Digging up at the past in Warwickshire - The Leamington Observer

Digging up at the past in Warwickshire

A NEW book sheds light on the founding and eventual desertion of a medieval village in Warwickshire.

The book – Burton Dassett Southend, Warwickshire – A Medieval Market Village (Routledge) by Nicholas Palmer and Jonathan Parkhouse – describes at length the results of an archaeological excavation that took place in advance of the construction of the M40 through Warwickshire in the late 1980s.

The excavation work was carried out by the Warwickshire County Council Museum Service and the report has been financed by Historic England. It describes the archaeological evidence for the founding and desertion of the medieval village of Southend, one of five medieval settlements in Burton Dassett parish.

It includes the site of a market promoted by the manorial lord Bartholomew de Sudeley, with a charter obtained in 1267. The settlement initially prospered but declined throughout the 15th century and is recorded as depopulated by 1497.

Southend survived as earthworks in pasture until construction of the M40 motorway prompted its archaeological excavation. The only building in the village to survive was the 13th-century chapel of St James, reduced, along with an adjacent post-medieval priest’s house, to a cowshed until conversion in the 1990s.

The open area excavations at Southend investigated parts of ten medieval properties. The main period of occupation lasted from the mid-13th century to the late 15th century. Over 20 complete plans of houses and outbuildings were recorded, mostly in stone, but exhibiting a range of building techniques and representing the largest such site ever examined in the midlands.

The well-preserved remains, protected under demolition rubble, included a door jamb, inscribed with the name of a tenant family ‘Gormand’, which suggests a degree of functional literacy for the tenants that could not previously have been assumed.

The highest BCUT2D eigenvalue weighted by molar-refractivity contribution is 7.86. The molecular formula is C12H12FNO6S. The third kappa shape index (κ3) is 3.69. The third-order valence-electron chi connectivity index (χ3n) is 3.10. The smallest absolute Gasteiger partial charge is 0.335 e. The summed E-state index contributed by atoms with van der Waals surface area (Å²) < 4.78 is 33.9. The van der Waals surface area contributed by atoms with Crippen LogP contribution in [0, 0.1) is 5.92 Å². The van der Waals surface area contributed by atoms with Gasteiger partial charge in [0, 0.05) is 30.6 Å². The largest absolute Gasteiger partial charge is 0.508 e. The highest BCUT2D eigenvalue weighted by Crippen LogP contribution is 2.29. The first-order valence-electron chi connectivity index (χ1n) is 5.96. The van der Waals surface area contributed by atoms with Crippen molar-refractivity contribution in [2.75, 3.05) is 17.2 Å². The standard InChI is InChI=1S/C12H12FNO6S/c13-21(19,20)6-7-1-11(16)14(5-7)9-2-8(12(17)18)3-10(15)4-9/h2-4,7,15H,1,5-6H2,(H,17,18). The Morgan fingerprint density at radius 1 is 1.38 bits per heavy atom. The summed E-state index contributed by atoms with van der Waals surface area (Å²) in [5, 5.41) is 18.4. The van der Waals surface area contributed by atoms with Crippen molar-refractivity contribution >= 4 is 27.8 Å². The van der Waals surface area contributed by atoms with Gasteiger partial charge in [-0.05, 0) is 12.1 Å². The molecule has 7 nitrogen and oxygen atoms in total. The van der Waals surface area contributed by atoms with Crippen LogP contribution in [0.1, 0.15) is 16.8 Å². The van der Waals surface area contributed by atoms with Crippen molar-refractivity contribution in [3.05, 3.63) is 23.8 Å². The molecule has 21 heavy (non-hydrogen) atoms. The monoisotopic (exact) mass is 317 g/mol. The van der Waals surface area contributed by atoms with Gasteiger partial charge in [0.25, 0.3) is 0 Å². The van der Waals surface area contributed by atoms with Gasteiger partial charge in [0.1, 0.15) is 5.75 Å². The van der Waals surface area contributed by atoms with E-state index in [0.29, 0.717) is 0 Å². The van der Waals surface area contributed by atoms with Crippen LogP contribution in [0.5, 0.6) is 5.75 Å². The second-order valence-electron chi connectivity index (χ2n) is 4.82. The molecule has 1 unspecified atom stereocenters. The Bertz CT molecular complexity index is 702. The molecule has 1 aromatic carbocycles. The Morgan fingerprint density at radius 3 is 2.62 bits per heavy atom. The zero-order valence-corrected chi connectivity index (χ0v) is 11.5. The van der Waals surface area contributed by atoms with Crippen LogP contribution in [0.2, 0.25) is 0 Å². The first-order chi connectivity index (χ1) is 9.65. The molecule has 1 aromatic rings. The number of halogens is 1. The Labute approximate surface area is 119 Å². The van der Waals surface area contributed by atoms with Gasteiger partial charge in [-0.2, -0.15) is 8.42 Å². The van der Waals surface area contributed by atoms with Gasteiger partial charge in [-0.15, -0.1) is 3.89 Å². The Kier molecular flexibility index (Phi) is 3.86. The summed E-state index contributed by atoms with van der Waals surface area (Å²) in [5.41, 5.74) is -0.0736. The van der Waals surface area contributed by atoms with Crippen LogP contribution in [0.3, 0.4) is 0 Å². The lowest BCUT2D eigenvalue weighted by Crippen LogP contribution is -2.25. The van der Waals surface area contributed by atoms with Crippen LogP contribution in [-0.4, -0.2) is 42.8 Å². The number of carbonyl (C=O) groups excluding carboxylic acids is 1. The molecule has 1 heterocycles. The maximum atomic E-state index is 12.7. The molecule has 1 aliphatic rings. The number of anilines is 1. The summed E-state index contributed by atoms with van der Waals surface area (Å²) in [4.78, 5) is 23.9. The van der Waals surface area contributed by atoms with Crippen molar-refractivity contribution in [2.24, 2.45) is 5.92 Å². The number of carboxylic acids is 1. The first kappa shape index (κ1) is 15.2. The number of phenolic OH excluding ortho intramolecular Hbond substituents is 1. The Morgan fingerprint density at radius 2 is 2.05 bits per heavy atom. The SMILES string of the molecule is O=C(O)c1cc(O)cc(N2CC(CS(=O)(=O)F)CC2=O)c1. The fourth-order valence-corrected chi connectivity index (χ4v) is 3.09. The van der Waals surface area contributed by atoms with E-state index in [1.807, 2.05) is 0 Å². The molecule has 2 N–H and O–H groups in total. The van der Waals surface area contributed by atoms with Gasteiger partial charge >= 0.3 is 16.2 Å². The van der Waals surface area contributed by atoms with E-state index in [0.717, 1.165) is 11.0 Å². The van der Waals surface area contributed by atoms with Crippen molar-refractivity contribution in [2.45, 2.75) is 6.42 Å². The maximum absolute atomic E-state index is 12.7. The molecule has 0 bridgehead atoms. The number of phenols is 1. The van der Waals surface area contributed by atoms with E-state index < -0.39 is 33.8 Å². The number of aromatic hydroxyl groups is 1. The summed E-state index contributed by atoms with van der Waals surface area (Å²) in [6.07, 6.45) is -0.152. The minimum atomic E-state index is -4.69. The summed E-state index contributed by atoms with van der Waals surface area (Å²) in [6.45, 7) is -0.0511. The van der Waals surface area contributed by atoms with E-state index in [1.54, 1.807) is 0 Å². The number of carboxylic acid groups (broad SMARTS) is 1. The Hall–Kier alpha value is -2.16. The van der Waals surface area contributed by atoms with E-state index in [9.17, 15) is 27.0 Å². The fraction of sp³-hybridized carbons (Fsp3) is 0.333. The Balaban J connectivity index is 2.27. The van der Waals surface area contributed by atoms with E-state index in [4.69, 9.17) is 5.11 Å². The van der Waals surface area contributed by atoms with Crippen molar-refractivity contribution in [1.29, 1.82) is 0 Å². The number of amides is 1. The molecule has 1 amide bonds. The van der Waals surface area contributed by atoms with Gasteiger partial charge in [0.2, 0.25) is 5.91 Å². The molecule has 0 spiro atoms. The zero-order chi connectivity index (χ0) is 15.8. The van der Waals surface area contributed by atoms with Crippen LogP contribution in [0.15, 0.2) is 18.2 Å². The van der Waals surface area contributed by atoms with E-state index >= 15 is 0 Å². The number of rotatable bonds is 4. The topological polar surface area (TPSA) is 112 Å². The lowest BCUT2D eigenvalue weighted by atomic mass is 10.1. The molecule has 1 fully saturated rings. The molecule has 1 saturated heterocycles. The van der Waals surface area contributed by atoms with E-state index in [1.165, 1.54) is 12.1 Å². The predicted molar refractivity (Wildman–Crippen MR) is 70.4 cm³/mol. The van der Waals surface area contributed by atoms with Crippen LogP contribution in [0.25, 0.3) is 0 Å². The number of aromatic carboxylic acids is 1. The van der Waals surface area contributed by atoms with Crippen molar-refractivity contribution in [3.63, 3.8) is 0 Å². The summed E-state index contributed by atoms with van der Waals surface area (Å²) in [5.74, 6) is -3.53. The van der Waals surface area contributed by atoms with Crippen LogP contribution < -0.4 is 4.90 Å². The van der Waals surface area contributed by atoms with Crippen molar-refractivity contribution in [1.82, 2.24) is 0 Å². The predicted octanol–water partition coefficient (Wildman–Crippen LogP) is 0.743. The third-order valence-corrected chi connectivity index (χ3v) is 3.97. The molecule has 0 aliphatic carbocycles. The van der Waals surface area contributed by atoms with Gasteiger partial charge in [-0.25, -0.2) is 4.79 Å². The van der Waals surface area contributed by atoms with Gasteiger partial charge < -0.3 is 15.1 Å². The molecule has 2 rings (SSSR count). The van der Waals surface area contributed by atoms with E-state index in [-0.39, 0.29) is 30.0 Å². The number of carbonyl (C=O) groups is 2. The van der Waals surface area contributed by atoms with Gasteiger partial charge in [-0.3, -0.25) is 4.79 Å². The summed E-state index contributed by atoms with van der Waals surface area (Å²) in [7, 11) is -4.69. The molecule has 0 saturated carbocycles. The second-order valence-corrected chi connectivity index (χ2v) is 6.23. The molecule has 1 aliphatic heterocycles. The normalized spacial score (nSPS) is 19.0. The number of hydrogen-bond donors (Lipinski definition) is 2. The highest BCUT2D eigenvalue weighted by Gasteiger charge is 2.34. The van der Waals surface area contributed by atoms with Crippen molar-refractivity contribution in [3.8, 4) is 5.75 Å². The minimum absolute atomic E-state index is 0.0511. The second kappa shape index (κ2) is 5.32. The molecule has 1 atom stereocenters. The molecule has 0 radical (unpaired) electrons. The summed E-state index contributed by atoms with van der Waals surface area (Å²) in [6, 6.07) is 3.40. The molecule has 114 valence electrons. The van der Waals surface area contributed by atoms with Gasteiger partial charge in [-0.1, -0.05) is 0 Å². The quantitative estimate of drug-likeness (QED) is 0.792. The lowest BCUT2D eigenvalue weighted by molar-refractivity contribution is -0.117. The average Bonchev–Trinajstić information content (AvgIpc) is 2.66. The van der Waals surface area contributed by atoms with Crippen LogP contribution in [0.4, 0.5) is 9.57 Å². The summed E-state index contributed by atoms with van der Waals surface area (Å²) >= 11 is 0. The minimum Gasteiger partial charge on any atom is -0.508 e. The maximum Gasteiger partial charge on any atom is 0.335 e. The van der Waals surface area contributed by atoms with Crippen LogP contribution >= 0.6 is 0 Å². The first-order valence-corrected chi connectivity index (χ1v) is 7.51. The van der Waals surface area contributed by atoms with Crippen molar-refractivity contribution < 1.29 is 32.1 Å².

One of the identified properties was recognised as a smithy during the excavation and a pioneering sampling and analysis of the ironworking evidence was carried out. The site was also sampled extensively for charred plant remains and, unusually for Warwickshire with its slightly acid soils, a large assemblage of animal bone was collected.

Work on these provides direct evidence of medieval agricultural practice, to be compared with the local historical evidence. The large quantities of finds recovered, probably the largest assemblage from a medieval rural settlement in the West Midlands, enabled the reconstruction of the material culture of the late medieval village.

The excavation, the largest every carried out by WCC, has led to one of the most anticipated reports in the authority’s history. The book detailing the excavation is already tipped to be one of the seminal research tools for students and practitioners of medieval history and archaeology in the UK.

WCC environment spokeswoman Coun Heather Timms, said: “We are so fortunate in Warwickshire to have a variety of history from the 3500-year-old Rollright Stones through the medieval period to Roman Britain and every period in between.

“We are equally lucky in the county council to have such a fantastic and knowledgeable in-house team of archaeologists who have been involved in shining a light on many of the major finds within our borders. There have been few finds as monumental as that of Southend at Burton Dassett and the learning about medieval life in Warwickshire has added to our better understanding of this period in Warwickshire and the wider region.”

More information about the museums service is available at heritage.warwickshire.gov.uk/museum-service/

Find out more about archaeology in Warwickshire at heritage.warwickshire.gov.uk/archaeology/


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